3. The Damned United

Brian Clough. I never get to know him either but I’ve read plenty to know what a character he was. People remember this sort of thing. Just how I think people will remember Jose Mourinho when he’s no longer around. It would be interesting to see Mourinho goes against Clough if he was still alive or if Mourinho was born earlier. But then they could be best friends too. Who knows? Michael Sheen who played Clough, did amazingly. It’s typical Sheen, really.

4. Class of 92

Well this is not exactly a movie. It’s more like a documentary or a docu-movie? As a United fan, it was like a must-watch for every United fan. Plenty of nostalgic moments from Paul Scholes, Ryan Giggs, Gary Neville, on how they started off, getting into the first team. It was as if I lived their lives.

That’s the football category. In Other Sports category I would definitely list these movies:

1. Million Dollar Arm

A true story about two Indian boys scouted in India to play baseball in America. How they adapt to their new lives in the foreign land, learning baseball instead of cricket. I thoroughly enjoyed the movie.

2. Moneyball

Baseball movie again. True story, of course. To be honest, it is difficult to understand the movie if you don’y understand baseball. I am not an expert in that sport either but Brad Pitt made it easier to understand it. Sort of.

Whither professionalism in Malaysian football?

Malaysian football can never get away without player transfer controversies whenever the transfer window opens.

State teams and clubs can have a new president, new management or new coach but they still fail to follow the rules when it comes to player transfers.

Normally a transfer conflict happens when it involves Harimau Muda players. According to the rules, Harimau Muda players must return to their hometown and play for their state team after they graduate from Harimau Muda.

They can then opt to play for other teams if their home teams are not interested in signing them. More often than not, they want the players to join them because these players have international experience during their time with the Malaysia U23 team, which will be valuable for the team.

However, the players will of course receive offers from other teams besides their home team to which they are supposed to return. That is when the problems arise.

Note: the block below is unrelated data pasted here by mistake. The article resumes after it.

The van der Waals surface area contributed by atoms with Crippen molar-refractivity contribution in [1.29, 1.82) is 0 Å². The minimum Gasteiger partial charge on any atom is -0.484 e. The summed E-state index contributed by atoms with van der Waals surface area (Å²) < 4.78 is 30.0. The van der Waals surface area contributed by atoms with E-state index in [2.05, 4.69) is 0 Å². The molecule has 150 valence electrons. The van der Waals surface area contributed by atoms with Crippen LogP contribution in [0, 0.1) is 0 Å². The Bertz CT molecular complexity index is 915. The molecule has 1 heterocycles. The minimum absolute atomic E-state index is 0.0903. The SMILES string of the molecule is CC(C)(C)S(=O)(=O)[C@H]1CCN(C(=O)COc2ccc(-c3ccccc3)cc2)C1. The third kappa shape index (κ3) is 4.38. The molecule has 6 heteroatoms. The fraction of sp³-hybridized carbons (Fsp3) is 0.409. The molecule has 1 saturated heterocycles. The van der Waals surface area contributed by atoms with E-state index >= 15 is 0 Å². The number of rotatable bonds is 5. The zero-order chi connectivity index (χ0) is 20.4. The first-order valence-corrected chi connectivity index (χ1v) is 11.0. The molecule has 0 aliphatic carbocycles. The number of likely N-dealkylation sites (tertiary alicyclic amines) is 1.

For instance, one player who has been causing a stir recently is Gary Steven Robbat. He decided to leave Harimau Muda this year and will play in the Malaysia Super League next year.

The question is, which team? Kedah (his home team), Pahang and Johor Darul Takzim (JDT) have all claimed that Gary will play for them.

On November 14, Gary and his Harimau Muda teammate, Saarvindran, signed a contract with Pahang. The photo of them with the contracts, which was then released by Pahang, was taken on that day itself.

Then, around the same week when Pahang announced their team for 2015, rumours of Gary joining JDT surfaced. There was much confusion everywhere.

Gary said he had informed Pahang that he had changed his mind and would play for JDT instead but according to him, Pahang went on to announce the squad anyway.

So now Gary will leave the matter to JDT and Pahang. This could be a problem for Gary because he could be suspended, and that is the last thing any player would want to happen.

According to Datuk Ong Kim Swee, the Malaysia U23 coach, it would be a loss for Malaysia if Gary were suspended as he is still eligible to play in the SEA Games 2015 in Singapore.

Gary is not the only player who is facing the same contract confusion with Pahang and JDT.

Pahang player Faizol Hussain is also registered with Pahang and Johor Darul Takzim II for next year. According to Pahang, Faizol will still play for them next year since he still has a year’s contract with Pahang. However, he has already emptied his house in Pahang.

Another Harimau Muda player from Perak decided to leave Harimau Muda too but unfortunately he has not been released by his current employer, the Football Association of Malaysia (FAM). But that is not the main problem here.

The mistake he has made is that he has signed for Felda United despite not getting a release from FAM and approval from Perak. Worse, the player has even joined Felda United for their pre-season in Dubai.

Messy is probably too nice a word to describe the Malaysian football transfer system.

To put it more accurately would be to say it is completely shambolic. But whom do we blame? The players? The teams? FAM?

What if the players were never properly briefed or informed about their contract terms and how the transfers worked?

What if FAM are not strict enough with their own rules?

What if certain teams get certain privileges?

This is where the Professional Footballers Association of Malaysia (PFAM) comes into the picture.

After years of hiatus, they are now back to assist players in Malaysia with their contracts with their respective teams. They vow to fight for the players and protect them from any mistreatment from their clubs in terms of contractual rights.

The players are not well-informed of their rights as players and that has led them to be taken advantage of by their employers.

Every year we hear about players not being paid their salary on time, which is ridiculous.

The PFAM should play an important role in the players’ careers, not only fighting for them but more importantly, educating them thoroughly.

This article was first published on my column on The Malaysian Insider.